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Arecibo Observatory

The Arecibo Observatory is a radio telescope in the municipality of Arecibo, Puerto Rico.

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Argon is a chemical element with symbol Ar and atomic number 18.

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Ashen light

Ashen light is a hypothesised subtle glow that has been claimed to be seen on the night side of the planet Venus.

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Aspects of Venus

In astrology, an aspect is an angle a planet makes to another planet or point of astrological interest.

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Astrogeology Research Program

The Astrogeology Research Program is a program of the United States Geological Survey concerned with the study of planetary geology and planetary cartography.

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Astronomical spectroscopy

Astronomical spectroscopy is the study of astronomy using the techniques of spectroscopy to measure the spectrum of electromagnetic radiation, including visible light and radio, which radiates from stars and other celestial objects.

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Astronomical symbols

Astronomical symbols are symbols used to represent astronomical objects, theoretical constructs and observational events in astronomy.

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Astronomical unit

The astronomical unit (symbol: au, ua, or AU) is a unit of length, roughly the distance from Earth to the Sun.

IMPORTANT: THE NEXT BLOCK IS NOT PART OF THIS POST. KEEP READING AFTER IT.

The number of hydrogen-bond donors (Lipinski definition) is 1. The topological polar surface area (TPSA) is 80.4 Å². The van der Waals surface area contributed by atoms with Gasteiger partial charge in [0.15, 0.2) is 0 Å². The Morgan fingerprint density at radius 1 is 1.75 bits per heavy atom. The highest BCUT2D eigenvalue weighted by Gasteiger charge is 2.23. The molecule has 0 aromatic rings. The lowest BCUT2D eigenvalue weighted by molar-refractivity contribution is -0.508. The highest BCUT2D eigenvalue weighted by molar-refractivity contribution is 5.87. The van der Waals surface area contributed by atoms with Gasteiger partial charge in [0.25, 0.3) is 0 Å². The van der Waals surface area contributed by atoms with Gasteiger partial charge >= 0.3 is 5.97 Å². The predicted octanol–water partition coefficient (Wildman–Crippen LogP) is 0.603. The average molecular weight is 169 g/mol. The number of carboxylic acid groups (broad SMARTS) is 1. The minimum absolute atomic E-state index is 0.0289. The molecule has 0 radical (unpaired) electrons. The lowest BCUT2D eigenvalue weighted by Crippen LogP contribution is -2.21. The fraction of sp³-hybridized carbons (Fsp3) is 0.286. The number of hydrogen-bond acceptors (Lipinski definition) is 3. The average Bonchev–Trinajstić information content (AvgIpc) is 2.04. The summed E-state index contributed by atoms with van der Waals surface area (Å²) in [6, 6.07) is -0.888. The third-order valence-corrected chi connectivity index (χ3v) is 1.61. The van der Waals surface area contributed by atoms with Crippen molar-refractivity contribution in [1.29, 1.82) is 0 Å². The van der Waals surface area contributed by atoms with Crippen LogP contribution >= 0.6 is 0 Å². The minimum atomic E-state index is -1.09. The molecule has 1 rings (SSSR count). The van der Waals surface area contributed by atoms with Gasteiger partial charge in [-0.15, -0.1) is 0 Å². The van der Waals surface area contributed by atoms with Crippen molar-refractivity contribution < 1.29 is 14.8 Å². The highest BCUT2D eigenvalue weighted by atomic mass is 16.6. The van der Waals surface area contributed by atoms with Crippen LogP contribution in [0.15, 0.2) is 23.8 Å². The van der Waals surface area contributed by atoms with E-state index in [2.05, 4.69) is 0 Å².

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Astronomische Nachrichten

Astronomische Nachrichten (Astronomical Notes), one of the first international journals in the field of astronomy, was founded in 1821 by the German astronomer Heinrich Christian Schumacher.

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Astronomy & Astrophysics

Astronomy & Astrophysics is a peer-reviewed scientific journal covering theoretical, observational, and instrumental astronomy and astrophysics.

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Astronomy in the medieval Islamic world

Islamic astronomy comprises the astronomical developments made in the Islamic world, particularly during the Islamic Golden Age (9th–13th centuries), and mostly written in the Arabic language.

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An atmosphere is a layer or a set of layers of gases surrounding a planet or other material body, that is held in place by the gravity of that body.

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Atmosphere of Earth

The atmosphere of Earth is the layer of gases, commonly known as air, that surrounds the planet Earth and is retained by Earth's gravity.

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Atmosphere of Venus

The atmosphere of Venus is the layer of gases surrounding Venus.

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Atmospheric escape

Atmospheric escape is the loss of planetary atmospheric gases to outer space.

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Atmospheric pressure

Atmospheric pressure, sometimes also called barometric pressure, is the pressure within the atmosphere of Earth (or that of another planet).

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Automaton Rover for Extreme Environments

Automaton Rover for Extreme Environments (AREE) is a project to create a rover that uses Venus' harsh conditions to its advantage, controlled by a wind-powered mechanical computer.

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Avempace (– 1138) is the Latinate form of Ibn Bâjja (ابن باجه), full name Abû Bakr Muḥammad Ibn Yaḥyà ibn aṣ-Ṣâ’igh at-Tûjîbî Ibn Bâjja al-Tujibi (أبو بكر محمد بن يحيى بن الصائغ), was an Arab Andalusian polymath: his writings include works regarding astronomy, physics, and music, as well as philosophy, medicine, botany, and poetry.

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Avicenna (also Ibn Sīnā or Abu Ali Sina; ابن سینا; – June 1037) was a Persian polymath who is regarded as one of the most significant physicians, astronomers, thinkers and writers of the Islamic Golden Age.

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Axial tilt

In astronomy, axial tilt, also known as obliquity, is the angle between an object's rotational axis and its orbital axis, or, equivalently, the angle between its equatorial plane and orbital plane.